Blessed be the GOD and FATHER of our LORD JESUS CHRIST, who has blessed us with all spiritual blessings in the heavenly places in CHRIST. Amen.

- Ephesians 1:3

The Joy of a Teacher is the Success of his Students.

- Samuel Dominic Chukwuemeka

I greet you this day,

__First:__ read the notes.

__Second:__ view the videos.

__Third:__ solve the **solved examples** and **word problems.**

__Fourth:__ check your solutions with my **thoroughly-explained** solutions.

__Fifth:__ check your answers with the calculators as applicable.

I wrote the codes for these calculators using JavaScript, a client-side scripting language.

Please use the latest Internet browsers. The calculators should work.

Comments, ideas, areas of improvement, questions, and constructive criticisms are welcome. You may contact me.

If you are my student, please do not contact me here. Contact me via the school's system.

Thank you for visiting.

**Samuel Dominic Chukwuemeka** (Samdom For Peace) B.Eng., A.A.T, M.Ed., M.S

Students will:

(1.) Discuss exponential decay.

(2.) Discuss real-world applications of exponential decay.

(3.) Solve applied problems in exponential decay.

## Symbols and Meanings

- To solve for a specified variable for each formula, please review Solved Examples - Literal Equations
- $N_i$ = initial amount (amount at time = $0$)
- $N_r$ = remaining amount (amount remaining after some time, $t$)
- $N_d$ = decayed amount (amount that have decayed after some time, $t$)
- $N_{td}$ = total decayed amount (total amount that have decayed after some time, $t$)
- $\lambda$ = decay rate (decay constant)
- $t$ = time
- $T_{half}$ = half-life
- $p$ = mathematical constant

(1.) $ N_r = N_ie^{-\lambda t} $

(2.) $ N_r = \dfrac{N_i}{2^p} $

(3.) $ p = \dfrac{t}{T_{half}} $

(4.) $ N_i = N_r + N_{td} $

(5.) $ t = \dfrac{\ln{\left(\dfrac{N_r}{N_i}\right)}}{-\lambda} = \dfrac{-\ln{\left(\dfrac{N_r}{N_i}\right)}}{\lambda} $

(6.) $ \lambda = \dfrac{\ln{\left(\dfrac{N_r}{N_i}\right)}}{-t} = \dfrac{-\ln{\left(\dfrac{N_r}{N_i}\right)}}{t} $

(7.) $ T_{half} = \dfrac{t\ln 2}{-\ln{\left(\dfrac{N_r}{N_i}\right)}} = \dfrac{-t\ln 2}{\ln{\left(\dfrac{N_r}{N_i}\right)}} $

(8.) $ t =\dfrac{ T_{half}\ln{\left(\dfrac{N_r}{N_i}\right)}}{-\ln 2} = \dfrac{-T_{half}\ln{\left(\dfrac{N_r}{N_i}\right)}}{\ln 2} $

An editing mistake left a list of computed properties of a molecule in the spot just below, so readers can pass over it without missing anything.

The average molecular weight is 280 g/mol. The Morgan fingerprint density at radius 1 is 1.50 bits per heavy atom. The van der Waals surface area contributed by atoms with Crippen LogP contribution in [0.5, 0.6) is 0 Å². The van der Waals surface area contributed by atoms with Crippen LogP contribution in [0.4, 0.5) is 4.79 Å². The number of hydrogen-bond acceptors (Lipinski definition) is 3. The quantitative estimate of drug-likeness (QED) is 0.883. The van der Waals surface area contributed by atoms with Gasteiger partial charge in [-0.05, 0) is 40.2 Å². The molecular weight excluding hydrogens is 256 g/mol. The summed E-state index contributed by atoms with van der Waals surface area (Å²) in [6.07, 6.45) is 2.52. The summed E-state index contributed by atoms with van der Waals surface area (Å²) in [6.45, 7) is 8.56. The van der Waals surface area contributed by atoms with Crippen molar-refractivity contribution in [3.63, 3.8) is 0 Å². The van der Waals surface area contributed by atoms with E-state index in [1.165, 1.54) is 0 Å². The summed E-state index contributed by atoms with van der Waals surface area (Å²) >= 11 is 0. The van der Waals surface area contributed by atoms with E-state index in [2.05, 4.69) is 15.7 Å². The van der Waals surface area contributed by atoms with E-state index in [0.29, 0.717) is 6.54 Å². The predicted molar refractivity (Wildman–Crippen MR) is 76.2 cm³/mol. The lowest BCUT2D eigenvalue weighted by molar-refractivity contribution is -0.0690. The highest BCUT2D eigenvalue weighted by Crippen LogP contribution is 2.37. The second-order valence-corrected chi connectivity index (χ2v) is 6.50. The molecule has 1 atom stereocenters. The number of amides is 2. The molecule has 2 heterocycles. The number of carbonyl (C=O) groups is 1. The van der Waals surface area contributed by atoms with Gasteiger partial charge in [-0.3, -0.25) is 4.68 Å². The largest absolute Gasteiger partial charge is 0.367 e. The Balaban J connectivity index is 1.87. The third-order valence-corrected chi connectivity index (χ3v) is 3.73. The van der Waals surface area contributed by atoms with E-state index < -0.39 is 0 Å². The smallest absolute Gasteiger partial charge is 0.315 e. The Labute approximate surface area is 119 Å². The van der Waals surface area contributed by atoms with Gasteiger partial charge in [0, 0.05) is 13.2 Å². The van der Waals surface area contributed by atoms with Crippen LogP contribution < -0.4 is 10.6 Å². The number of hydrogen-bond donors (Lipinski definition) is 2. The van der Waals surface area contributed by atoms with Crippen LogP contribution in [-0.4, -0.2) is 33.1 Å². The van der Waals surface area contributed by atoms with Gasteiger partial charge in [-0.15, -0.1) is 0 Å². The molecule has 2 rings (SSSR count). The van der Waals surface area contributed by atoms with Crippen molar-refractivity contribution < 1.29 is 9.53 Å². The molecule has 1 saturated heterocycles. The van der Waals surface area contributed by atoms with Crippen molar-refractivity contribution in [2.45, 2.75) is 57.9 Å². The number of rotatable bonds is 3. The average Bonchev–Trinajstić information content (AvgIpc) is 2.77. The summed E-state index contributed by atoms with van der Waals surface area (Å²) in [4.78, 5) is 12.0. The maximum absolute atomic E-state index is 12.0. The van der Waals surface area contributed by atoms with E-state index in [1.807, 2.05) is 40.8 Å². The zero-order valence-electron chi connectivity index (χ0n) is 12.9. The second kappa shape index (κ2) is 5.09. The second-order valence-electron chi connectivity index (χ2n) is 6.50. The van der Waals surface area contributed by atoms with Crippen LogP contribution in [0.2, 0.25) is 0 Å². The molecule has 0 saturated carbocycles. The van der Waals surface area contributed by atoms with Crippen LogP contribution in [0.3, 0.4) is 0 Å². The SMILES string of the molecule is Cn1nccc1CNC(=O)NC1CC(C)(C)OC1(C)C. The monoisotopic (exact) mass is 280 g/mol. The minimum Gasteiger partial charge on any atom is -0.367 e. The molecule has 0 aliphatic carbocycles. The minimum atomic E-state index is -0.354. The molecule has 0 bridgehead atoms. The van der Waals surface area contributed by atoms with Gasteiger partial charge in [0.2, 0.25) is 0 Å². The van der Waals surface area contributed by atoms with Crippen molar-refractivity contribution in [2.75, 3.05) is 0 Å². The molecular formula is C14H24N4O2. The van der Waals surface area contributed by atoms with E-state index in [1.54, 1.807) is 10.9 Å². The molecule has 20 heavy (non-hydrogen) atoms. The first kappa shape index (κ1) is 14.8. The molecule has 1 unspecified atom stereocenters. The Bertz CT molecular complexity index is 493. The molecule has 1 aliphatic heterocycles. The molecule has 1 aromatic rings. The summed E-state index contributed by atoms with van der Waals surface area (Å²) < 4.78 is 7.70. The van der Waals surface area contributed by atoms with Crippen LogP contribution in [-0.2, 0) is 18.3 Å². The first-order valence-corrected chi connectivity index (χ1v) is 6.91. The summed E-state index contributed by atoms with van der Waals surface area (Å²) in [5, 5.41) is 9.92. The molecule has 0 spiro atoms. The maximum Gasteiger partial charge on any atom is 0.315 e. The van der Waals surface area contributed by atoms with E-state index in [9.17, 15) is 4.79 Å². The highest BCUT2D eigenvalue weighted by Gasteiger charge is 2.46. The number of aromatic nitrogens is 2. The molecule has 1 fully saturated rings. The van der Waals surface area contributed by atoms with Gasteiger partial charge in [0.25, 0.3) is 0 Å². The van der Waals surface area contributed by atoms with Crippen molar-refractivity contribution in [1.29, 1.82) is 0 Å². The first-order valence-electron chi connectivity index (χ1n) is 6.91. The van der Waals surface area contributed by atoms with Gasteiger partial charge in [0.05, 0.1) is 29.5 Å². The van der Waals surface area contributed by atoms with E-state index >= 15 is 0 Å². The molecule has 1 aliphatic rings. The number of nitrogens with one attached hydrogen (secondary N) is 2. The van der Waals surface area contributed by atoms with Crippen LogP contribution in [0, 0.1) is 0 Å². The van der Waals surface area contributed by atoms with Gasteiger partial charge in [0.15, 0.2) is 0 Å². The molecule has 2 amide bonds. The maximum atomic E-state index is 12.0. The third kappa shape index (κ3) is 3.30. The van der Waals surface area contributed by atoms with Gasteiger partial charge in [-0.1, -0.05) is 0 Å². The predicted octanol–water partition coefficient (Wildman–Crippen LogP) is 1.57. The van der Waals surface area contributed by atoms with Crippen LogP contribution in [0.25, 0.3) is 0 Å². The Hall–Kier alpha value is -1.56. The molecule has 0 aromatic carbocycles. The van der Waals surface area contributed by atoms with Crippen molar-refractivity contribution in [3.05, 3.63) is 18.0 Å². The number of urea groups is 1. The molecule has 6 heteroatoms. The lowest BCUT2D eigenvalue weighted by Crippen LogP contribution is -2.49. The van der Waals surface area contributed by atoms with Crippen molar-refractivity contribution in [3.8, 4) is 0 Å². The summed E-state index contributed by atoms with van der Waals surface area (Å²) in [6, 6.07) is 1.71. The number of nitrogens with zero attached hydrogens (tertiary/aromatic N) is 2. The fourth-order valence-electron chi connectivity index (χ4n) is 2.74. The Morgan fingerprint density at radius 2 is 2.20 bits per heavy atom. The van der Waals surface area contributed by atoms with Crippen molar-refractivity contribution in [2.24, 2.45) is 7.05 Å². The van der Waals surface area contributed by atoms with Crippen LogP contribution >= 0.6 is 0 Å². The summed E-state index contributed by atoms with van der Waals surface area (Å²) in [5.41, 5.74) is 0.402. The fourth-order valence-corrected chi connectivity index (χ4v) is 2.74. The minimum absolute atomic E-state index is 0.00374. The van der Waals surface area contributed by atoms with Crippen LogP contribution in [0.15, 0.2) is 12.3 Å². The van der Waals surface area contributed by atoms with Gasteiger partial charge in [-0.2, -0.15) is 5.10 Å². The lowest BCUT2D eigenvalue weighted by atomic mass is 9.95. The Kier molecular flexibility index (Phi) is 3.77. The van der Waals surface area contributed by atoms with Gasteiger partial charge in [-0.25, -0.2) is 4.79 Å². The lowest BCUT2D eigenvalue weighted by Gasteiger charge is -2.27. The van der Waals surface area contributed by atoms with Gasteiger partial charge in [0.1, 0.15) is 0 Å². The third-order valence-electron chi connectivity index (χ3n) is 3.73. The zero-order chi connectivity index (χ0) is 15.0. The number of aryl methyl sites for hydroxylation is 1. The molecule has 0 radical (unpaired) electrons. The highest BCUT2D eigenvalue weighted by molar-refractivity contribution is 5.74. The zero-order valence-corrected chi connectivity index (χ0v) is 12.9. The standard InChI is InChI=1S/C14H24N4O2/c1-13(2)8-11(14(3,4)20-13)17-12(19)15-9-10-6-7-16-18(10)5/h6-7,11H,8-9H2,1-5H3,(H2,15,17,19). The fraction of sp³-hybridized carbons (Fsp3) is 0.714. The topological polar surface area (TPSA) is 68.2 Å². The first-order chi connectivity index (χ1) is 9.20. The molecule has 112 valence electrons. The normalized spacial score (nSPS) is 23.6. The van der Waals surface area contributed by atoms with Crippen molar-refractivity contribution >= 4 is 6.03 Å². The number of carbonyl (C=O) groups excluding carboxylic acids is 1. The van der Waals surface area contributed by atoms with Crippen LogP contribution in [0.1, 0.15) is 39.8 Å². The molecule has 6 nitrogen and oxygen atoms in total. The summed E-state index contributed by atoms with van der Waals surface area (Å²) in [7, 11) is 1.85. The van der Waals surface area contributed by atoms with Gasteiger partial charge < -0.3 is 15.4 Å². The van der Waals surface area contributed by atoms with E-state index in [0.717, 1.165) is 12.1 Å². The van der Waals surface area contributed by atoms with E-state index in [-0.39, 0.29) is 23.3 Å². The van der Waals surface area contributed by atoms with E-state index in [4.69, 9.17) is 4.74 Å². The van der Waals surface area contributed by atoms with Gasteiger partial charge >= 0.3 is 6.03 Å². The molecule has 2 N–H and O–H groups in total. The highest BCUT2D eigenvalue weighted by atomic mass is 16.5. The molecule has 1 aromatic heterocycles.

(9.) $ T_{half} = \dfrac{\ln 2}{\lambda} $

(10.) $ \lambda = \dfrac{\ln 2}{T_{half}} $

(11.) $ N_i = \dfrac{N_r}{e^{-\lambda t}} $

(12.) $ N_i = \dfrac{N_r}{e^{\dfrac{-t\ln 2}{T_{half}}}} $

(13.) $ N_i = N_r * 2^p $

(14.)
$N_i = N_r * 2$^{$\dfrac{t}{T_{half}}$}

**Half-life** is defined as the **time taken for half the initial amount of a radioactive substance to decay.**

**Decay constant** or **Disintegration constant** is defined as the **ratio of the rate of radioactive nuclear decay to the amount of radioactive nuclei remaining in the radioactive substance.**

**Pre-requisites:** Exponents and Logarithms

For ACT Students

The ACT is a timed exam...$60$ questions for $60$ minutes

This implies that you have to solve each question in one minute.

Some questions will typically take less than a minute a solve.

Some questions will typically take more than a minute to solve.

The goal is to maximize your time. You use the time saved on those questions you
solved in less than a minute, to solve the questions that will take more than a minute.

So, you should try to solve each question __correctly__ and __timely__.

So, it is not just solving a question correctly, but solving it __correctly on time__.

Please ensure you attempt __all ACT questions__.

There is no "negative" penalty for any wrong answer.

For JAMB and CMAT Students

Calculators are not allowed. So, the questions are solved in a way that does not require a calculator.

For WASSCE Students

Any question labeled WASCCE is a question for the WASCCE General Mathematics

Any question labeled WASSCE-FM is a question for the WASSCE Further Mathematics/Elective Mathematics

For GCSE Students

All work is shown to satisfy (and actually exceed) the minimum for awarding method marks.

Calculators are allowed for some questions. Calculators are not allowed for some questions.

For NSC Students

__For the Questions:__

Any space included in a number indicates a comma used to separate digits...separating multiples of three digits from
behind.

Any comma included in a number indicates a decimal point.

__For the Solutions:__

Decimals are used appropriately rather than commas

Commas are used to separate digits appropriately.

Solve all questions

Use ** at least two** methods whenever applicable.

Show all work

(1.) A radioactive element has a half-life of $20$ years.

If there are $2500mg$ of the element initially, how much of the element:

(a.) will remain after $40$ years?

(b.) will have decayed after $40$ years?